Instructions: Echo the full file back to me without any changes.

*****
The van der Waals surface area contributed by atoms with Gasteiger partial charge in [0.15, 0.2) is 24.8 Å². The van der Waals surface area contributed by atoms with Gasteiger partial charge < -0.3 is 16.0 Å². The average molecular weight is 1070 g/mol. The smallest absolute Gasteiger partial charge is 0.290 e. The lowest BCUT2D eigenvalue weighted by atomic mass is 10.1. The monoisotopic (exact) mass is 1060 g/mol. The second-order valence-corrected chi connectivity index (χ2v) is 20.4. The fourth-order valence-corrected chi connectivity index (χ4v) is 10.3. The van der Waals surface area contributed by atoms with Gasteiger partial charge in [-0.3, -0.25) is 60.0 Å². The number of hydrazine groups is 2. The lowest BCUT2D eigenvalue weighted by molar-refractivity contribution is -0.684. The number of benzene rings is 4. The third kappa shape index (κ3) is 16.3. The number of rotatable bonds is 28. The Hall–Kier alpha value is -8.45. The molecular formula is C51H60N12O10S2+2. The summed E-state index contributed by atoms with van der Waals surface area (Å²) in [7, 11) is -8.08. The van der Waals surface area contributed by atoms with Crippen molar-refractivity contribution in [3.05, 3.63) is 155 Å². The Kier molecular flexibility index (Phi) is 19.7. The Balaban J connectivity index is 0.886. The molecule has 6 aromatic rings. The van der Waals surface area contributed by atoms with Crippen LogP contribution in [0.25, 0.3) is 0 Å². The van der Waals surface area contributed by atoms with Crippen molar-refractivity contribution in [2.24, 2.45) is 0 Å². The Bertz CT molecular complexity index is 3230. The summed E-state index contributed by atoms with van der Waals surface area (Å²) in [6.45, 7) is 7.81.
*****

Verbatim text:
The van der Waals surface area contributed by atoms with Gasteiger partial charge in [0.15, 0.2) is 24.8 Å². The van der Waals surface area contributed by atoms with Gasteiger partial charge < -0.3 is 16.0 Å². The average molecular weight is 1070 g/mol. The smallest absolute Gasteiger partial charge is 0.290 e. The lowest BCUT2D eigenvalue weighted by atomic mass is 10.1. The monoisotopic (exact) mass is 1060 g/mol. The second-order valence-corrected chi connectivity index (χ2v) is 20.4. The fourth-order valence-corrected chi connectivity index (χ4v) is 10.3. The van der Waals surface area contributed by atoms with Gasteiger partial charge in [-0.3, -0.25) is 60.0 Å². The number of hydrazine groups is 2. The lowest BCUT2D eigenvalue weighted by molar-refractivity contribution is -0.684. The number of benzene rings is 4. The third kappa shape index (κ3) is 16.3. The number of rotatable bonds is 28. The Hall–Kier alpha value is -8.45. The molecular formula is C51H60N12O10S2+2. The summed E-state index contributed by atoms with van der Waals surface area (Å²) in [7, 11) is -8.08. The van der Waals surface area contributed by atoms with Crippen molar-refractivity contribution in [3.05, 3.63) is 155 Å². The Kier molecular flexibility index (Phi) is 19.7. The Balaban J connectivity index is 0.886. The molecule has 6 aromatic rings. The van der Waals surface area contributed by atoms with Crippen LogP contribution in [0.25, 0.3) is 0 Å². The van der Waals surface area contributed by atoms with Crippen molar-refractivity contribution in [2.24, 2.45) is 0 Å². The Bertz CT molecular complexity index is 3230. The summed E-state index contributed by atoms with van der Waals surface area (Å²) in [6.45, 7) is 7.81.